To our valued clients:
Please be assured that we are prepared to fully operate remotely and continue handling your legal needs during this time. If you are a current or new client, please call our office at (518) 374-8494 and someone will return your call as soon as possible.

Around-the-Clock Availability
Free Consultations 518.299.0314
Serving the Capital Region Since 1948 Outstanding and Experienced Legal Representation

Disability, Workers Compensation, and Lawsuits...Information you should know!

A. Disability:


For disabled persons there are two (2) basic benefits you may be entitled to under the Social Security Act. Please review the following to help you in determining if you fall into either of those categories.

1. Social Security Disability Benefits:
These are benefits for someone who has a history of working and paying into the Social Security system, and who are therefore "covered", and who suffers a disabling injury and/or disease preventing them from continuing to work. Usually this monthly benefit approximates 66% of your average earnings over the last five (5) years prior to your disability.

2. Supplemental Security Income (commonly known as S.S.I.):
These are benefits for someone who does not have a history of paying into the Social Security system, whether it is due to age or a lack of employment history, and therefore are not "covered" for purposes of receiving Social Security Disability benefits, and are disabled. These S.S.I. payments are a minimal stipend of about $500.00 per month. You must have minimal assets and/or minimal family income in order to get this benefit.

B. Medicare Coverage:
This is health insurance coverage if you are eligible for Social Security Disability or S.S.I. If you are eligible for these benefits, the Medicare premiums of about $50.00 per month are deducted from your monthly benefits.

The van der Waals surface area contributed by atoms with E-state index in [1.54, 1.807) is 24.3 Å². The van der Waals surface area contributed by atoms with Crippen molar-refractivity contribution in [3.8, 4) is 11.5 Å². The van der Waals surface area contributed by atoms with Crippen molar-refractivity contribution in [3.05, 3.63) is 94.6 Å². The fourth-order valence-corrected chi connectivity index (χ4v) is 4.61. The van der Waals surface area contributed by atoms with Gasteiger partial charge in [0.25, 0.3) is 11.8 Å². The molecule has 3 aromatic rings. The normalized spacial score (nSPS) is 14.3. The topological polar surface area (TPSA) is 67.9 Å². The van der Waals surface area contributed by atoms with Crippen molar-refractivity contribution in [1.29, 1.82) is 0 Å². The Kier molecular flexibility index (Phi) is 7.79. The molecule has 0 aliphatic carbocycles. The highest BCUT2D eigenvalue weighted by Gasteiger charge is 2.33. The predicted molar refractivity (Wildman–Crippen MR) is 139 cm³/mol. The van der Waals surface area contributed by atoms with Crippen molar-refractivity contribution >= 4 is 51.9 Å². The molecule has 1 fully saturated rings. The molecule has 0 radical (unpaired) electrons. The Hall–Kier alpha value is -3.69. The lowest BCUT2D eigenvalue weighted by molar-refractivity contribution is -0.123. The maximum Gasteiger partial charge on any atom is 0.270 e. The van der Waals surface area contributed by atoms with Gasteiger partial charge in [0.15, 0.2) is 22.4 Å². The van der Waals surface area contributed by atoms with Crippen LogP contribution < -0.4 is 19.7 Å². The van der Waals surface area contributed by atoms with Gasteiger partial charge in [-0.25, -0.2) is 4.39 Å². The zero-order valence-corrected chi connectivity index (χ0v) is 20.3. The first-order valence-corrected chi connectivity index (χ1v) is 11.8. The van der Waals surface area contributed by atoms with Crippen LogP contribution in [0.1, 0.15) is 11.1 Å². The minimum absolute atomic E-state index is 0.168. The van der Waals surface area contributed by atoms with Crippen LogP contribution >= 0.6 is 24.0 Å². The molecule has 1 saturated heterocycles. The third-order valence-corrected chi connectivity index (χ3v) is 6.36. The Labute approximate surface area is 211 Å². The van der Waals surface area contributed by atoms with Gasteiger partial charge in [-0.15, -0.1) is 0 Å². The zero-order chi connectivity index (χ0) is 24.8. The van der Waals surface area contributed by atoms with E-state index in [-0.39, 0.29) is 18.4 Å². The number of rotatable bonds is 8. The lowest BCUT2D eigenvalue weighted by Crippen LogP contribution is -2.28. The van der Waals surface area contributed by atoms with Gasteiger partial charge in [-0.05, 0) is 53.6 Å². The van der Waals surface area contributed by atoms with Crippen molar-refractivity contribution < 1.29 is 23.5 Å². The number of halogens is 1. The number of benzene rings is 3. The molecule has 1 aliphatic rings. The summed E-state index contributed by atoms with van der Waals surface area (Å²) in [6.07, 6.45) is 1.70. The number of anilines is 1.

Frequently Asked Questions:

Q: What is a "disability" for Social Security purposes?

A: A person has to have an injury, disease, or medical condition which prevents that person from engaging in any "substantial gainful activity." Basically this means your disability must be so severe as to prevent you from doing not only the work you performed in the past, but also any other type of work within the national economy. For instance, if a severe back injury prevents you from returning to a job where heavy lifting is involved, you may be able to do a lighter job, and therefore you would not be entitled to Social Security benefits.

Q: If I'm receiving Workers' Compensation benefits, am I entitled to Social Security benefits?

A: Yes, although the Social Security system has a different standard which has to be met, you could receive Workers' Compensation and Social Security Disability benefits, although if you are receiving Workers' Compensation benefits the amount that you may be entitled to receive from Social Security will be reduced due to your receipt of Workers' Compensation benefits. However both benefits can be coordinated so that you receive the most money possible for your disability.

Q: I've been hurt in an automobile or other type of accident where I am suing another party. I have been out of work and am receiving Social Security Disability benefits. If I settle my lawsuit or get a judgment, do I need to reimburse Social Security?

A: No, any reimbursement or set-off (such as receiving Workers' Compensation payments) is strictly by Social Security law or regulation. There is no Social Security law which states that an injured person must give up Social Security Disability benefits or pay back Social Security for benefits received if he or she obtains a settlement or judgment from another party.